Domaine Francois Lumpp Givry Crausot Blanc Premier Cru 2014
The best examples of Givry can have substantial structure, depth, and complexity, however, and can be expected to age as successfully as the premier crus of the Cote de Beaune, which is certainly the case at this address. Francois was one of the first to believe in the potential of Givry's terroir for white Burgundy, and is reputed for his white today. His Chardonnays are a study in grace and balance.
Critical AcclaimAll Vintages
Barrel Sample: 89-92
In the late 1970s, François Lumpp and his brother inherited their family property, located in the Côte Chalonnaise. In 1991 he founded his own label with his wife, Isabelle. Using sélection massale cuttings, François developed his domaine around Givry's bestpremier cru sites, which, as in most of the Côte d’Or, are situated on the mid to upper level slopes of the rolling hillsides. The Lumpp domaine is an especially good fit here at KLWM because it embodies exactly what we look for in Burgundy: a true vigneron in a specific village. Every wine François makes is from Givry, from vineyards that he planted and nurtured himself–something that is exceedingly rare in Burgundy today, and will become more and more so over time.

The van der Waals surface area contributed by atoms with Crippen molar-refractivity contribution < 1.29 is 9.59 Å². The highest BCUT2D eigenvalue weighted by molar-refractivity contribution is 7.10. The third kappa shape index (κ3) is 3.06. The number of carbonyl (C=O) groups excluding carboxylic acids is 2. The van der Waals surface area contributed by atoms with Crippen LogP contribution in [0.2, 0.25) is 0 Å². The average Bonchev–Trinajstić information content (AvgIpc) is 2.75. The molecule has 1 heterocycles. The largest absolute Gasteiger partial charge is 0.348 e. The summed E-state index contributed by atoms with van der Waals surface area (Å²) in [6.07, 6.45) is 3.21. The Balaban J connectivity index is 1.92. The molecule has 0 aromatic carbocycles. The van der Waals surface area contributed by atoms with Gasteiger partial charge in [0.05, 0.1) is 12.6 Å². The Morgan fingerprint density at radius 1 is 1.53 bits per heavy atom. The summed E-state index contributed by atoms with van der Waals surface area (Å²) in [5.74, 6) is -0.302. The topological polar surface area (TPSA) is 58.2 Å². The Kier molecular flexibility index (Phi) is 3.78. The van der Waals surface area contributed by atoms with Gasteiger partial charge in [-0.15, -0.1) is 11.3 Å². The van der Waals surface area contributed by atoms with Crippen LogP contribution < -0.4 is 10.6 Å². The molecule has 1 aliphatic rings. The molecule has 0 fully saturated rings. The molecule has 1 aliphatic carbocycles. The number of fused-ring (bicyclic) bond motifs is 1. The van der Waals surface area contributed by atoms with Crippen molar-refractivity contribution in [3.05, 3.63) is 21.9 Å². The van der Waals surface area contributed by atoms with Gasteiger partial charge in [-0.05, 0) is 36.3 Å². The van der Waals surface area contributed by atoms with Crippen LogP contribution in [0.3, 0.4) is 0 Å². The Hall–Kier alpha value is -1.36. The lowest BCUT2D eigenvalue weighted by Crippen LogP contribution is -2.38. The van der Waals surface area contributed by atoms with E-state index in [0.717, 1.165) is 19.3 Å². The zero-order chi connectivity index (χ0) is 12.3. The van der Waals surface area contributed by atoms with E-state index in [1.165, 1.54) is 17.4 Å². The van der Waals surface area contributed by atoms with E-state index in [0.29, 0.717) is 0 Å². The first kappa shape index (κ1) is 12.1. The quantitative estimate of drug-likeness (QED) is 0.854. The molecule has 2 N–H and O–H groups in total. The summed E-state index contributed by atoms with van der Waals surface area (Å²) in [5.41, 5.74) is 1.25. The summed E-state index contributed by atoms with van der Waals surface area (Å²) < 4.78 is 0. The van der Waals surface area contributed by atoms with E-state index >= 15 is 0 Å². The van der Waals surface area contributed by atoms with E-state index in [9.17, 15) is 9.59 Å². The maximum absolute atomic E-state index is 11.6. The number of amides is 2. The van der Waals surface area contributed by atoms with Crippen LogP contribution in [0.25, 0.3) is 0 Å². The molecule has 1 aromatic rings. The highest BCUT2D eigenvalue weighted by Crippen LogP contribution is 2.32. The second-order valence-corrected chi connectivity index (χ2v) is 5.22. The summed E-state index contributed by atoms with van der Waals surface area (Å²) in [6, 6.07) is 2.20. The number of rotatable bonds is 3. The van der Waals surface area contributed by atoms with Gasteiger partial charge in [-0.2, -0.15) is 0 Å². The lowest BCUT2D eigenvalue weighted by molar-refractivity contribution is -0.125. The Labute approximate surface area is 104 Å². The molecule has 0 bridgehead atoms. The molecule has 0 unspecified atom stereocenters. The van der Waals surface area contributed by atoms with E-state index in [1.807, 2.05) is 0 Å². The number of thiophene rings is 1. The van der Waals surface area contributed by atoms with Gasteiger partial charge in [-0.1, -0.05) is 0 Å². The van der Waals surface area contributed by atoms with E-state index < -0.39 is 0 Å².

Noted as the preferred wine of King Henry IV of the late 1500s—though maybe because his mistress came from here!—Givry is a top red wine-producing village in the Côte Chalonnaise.
Its firmly structured reds, made exclusively from Pinot Noir, also boast plenty of blackberry and strawberry fruit with supple tannins that benefit from about two to five years in the bottle. The robust fruit and firmness on the palate in a Givry red begs for dishes such as mixed charcuterie, braised veal, stewed poultry or roasted duck.
Typical Givry whites have a fresh bouquet of lemon, lime, white flower licorice and can benefit and become softer with age.
One of the most popular and versatile white wine grapes, Chardonnay offers a wide range of flavors and styles depending on where it is grown and how it is made. While it tends to flourish in most environments, Chardonnay from its Burgundian homeland produces some of the most remarkable and longest lived examples. California produces both oaky, buttery styles and leaner, European-inspired wines. Somm Secret—The Burgundian subregion of Chablis, while typically using older oak barrels, produces a bright style similar to the unoaked style. Anyone who doesn't like oaky Chardonnay would likely enjoy Chablis.